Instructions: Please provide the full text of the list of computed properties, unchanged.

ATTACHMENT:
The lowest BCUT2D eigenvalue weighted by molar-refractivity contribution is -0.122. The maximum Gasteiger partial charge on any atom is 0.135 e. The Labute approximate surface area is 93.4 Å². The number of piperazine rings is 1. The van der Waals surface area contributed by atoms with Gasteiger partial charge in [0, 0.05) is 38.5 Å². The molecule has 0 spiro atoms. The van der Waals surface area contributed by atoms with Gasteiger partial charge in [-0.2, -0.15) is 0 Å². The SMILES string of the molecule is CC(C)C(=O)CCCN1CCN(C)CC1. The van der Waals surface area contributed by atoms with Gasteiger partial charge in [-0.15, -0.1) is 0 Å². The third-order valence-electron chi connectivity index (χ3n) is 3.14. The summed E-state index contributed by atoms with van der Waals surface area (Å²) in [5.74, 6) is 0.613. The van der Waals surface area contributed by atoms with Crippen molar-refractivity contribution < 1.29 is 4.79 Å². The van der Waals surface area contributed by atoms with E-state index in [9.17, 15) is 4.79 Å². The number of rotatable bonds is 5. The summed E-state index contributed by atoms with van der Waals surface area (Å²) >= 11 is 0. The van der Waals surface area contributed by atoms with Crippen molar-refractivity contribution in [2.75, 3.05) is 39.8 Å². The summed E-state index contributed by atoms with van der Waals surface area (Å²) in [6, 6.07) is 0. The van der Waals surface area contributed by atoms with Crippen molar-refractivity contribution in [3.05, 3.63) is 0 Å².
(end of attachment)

The lowest BCUT2D eigenvalue weighted by molar-refractivity contribution is -0.122. The maximum Gasteiger partial charge on any atom is 0.135 e. The Labute approximate surface area is 93.4 Å². The number of piperazine rings is 1. The van der Waals surface area contributed by atoms with Gasteiger partial charge in [0, 0.05) is 38.5 Å². The molecule has 0 spiro atoms. The van der Waals surface area contributed by atoms with Gasteiger partial charge in [-0.2, -0.15) is 0 Å². The SMILES string of the molecule is CC(C)C(=O)CCCN1CCN(C)CC1. The van der Waals surface area contributed by atoms with Gasteiger partial charge in [-0.15, -0.1) is 0 Å². The third-order valence-electron chi connectivity index (χ3n) is 3.14. The summed E-state index contributed by atoms with van der Waals surface area (Å²) in [5.74, 6) is 0.613. The van der Waals surface area contributed by atoms with Crippen molar-refractivity contribution < 1.29 is 4.79 Å². The van der Waals surface area contributed by atoms with E-state index in [9.17, 15) is 4.79 Å². The number of rotatable bonds is 5. The summed E-state index contributed by atoms with van der Waals surface area (Å²) >= 11 is 0. The van der Waals surface area contributed by atoms with Crippen molar-refractivity contribution in [2.75, 3.05) is 39.8 Å². The summed E-state index contributed by atoms with van der Waals surface area (Å²) in [6, 6.07) is 0. The van der Waals surface area contributed by atoms with Crippen molar-refractivity contribution in [3.05, 3.63) is 0 Å².